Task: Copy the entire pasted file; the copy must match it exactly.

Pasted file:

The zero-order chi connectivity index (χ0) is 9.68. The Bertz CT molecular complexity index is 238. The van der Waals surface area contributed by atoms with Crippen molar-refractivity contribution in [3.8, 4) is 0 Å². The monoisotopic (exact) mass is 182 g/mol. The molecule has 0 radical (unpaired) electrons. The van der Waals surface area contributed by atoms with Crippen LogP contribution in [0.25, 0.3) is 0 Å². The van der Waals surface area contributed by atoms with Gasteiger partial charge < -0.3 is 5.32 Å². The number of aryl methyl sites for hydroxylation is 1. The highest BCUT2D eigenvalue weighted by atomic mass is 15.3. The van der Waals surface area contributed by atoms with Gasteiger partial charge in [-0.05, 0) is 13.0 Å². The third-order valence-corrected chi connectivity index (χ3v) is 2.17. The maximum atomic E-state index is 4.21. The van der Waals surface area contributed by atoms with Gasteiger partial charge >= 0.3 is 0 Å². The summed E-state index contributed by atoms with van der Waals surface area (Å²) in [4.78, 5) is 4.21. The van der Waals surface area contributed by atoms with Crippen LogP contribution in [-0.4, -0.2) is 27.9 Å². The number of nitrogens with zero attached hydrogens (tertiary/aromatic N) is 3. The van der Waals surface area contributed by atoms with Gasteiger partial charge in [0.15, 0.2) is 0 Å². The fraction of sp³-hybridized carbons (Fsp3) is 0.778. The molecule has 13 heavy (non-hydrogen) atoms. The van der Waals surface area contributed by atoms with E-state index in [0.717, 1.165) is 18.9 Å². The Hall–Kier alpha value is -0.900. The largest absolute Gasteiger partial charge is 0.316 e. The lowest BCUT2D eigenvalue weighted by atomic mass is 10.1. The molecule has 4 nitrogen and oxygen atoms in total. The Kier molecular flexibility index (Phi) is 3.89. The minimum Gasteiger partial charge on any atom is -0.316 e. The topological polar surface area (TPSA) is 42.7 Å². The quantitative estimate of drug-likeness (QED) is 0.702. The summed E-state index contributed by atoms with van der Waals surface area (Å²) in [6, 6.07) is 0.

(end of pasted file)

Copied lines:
The zero-order chi connectivity index (χ0) is 9.68. The Bertz CT molecular complexity index is 238. The van der Waals surface area contributed by atoms with Crippen molar-refractivity contribution in [3.8, 4) is 0 Å². The monoisotopic (exact) mass is 182 g/mol. The molecule has 0 radical (unpaired) electrons. The van der Waals surface area contributed by atoms with Crippen LogP contribution in [0.25, 0.3) is 0 Å². The van der Waals surface area contributed by atoms with Gasteiger partial charge < -0.3 is 5.32 Å². The number of aryl methyl sites for hydroxylation is 1. The highest BCUT2D eigenvalue weighted by atomic mass is 15.3. The van der Waals surface area contributed by atoms with Gasteiger partial charge in [-0.05, 0) is 13.0 Å². The third-order valence-corrected chi connectivity index (χ3v) is 2.17. The maximum atomic E-state index is 4.21. The van der Waals surface area contributed by atoms with Gasteiger partial charge >= 0.3 is 0 Å². The summed E-state index contributed by atoms with van der Waals surface area (Å²) in [4.78, 5) is 4.21. The van der Waals surface area contributed by atoms with Crippen LogP contribution in [-0.4, -0.2) is 27.9 Å². The number of nitrogens with zero attached hydrogens (tertiary/aromatic N) is 3. The van der Waals surface area contributed by atoms with Gasteiger partial charge in [0.15, 0.2) is 0 Å². The fraction of sp³-hybridized carbons (Fsp3) is 0.778. The molecule has 13 heavy (non-hydrogen) atoms. The van der Waals surface area contributed by atoms with E-state index in [0.717, 1.165) is 18.9 Å². The Hall–Kier alpha value is -0.900. The largest absolute Gasteiger partial charge is 0.316 e. The lowest BCUT2D eigenvalue weighted by atomic mass is 10.1. The molecule has 4 nitrogen and oxygen atoms in total. The Kier molecular flexibility index (Phi) is 3.89. The minimum Gasteiger partial charge on any atom is -0.316 e. The topological polar surface area (TPSA) is 42.7 Å². The quantitative estimate of drug-likeness (QED) is 0.702. The summed E-state index contributed by atoms with van der Waals surface area (Å²) in [6, 6.07) is 0.